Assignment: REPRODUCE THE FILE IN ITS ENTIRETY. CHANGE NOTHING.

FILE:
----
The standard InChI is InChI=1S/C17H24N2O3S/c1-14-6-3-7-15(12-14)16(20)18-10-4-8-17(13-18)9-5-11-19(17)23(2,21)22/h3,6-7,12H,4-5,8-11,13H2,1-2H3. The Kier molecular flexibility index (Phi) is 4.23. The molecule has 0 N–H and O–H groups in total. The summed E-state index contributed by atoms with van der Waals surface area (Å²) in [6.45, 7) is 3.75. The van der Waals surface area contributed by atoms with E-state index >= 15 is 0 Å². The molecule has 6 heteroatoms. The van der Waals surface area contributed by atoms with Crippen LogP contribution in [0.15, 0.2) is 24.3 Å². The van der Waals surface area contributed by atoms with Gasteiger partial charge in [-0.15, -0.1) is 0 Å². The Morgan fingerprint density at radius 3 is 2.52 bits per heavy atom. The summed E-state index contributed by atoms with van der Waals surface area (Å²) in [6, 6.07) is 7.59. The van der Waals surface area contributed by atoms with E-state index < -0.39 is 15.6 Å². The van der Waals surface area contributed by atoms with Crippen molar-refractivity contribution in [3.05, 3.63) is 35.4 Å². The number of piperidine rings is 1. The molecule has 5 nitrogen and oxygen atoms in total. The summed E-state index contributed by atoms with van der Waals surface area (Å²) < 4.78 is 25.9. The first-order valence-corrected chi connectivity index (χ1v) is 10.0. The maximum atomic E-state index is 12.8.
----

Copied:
The standard InChI is InChI=1S/C17H24N2O3S/c1-14-6-3-7-15(12-14)16(20)18-10-4-8-17(13-18)9-5-11-19(17)23(2,21)22/h3,6-7,12H,4-5,8-11,13H2,1-2H3. The Kier molecular flexibility index (Phi) is 4.23. The molecule has 0 N–H and O–H groups in total. The summed E-state index contributed by atoms with van der Waals surface area (Å²) in [6.45, 7) is 3.75. The van der Waals surface area contributed by atoms with E-state index >= 15 is 0 Å². The molecule has 6 heteroatoms. The van der Waals surface area contributed by atoms with Crippen LogP contribution in [0.15, 0.2) is 24.3 Å². The van der Waals surface area contributed by atoms with Gasteiger partial charge in [-0.15, -0.1) is 0 Å². The Morgan fingerprint density at radius 3 is 2.52 bits per heavy atom. The summed E-state index contributed by atoms with van der Waals surface area (Å²) in [6, 6.07) is 7.59. The van der Waals surface area contributed by atoms with E-state index < -0.39 is 15.6 Å². The van der Waals surface area contributed by atoms with Crippen molar-refractivity contribution in [3.05, 3.63) is 35.4 Å². The number of piperidine rings is 1. The molecule has 5 nitrogen and oxygen atoms in total. The summed E-state index contributed by atoms with van der Waals surface area (Å²) < 4.78 is 25.9. The first-order valence-corrected chi connectivity index (χ1v) is 10.0. The maximum atomic E-state index is 12.8.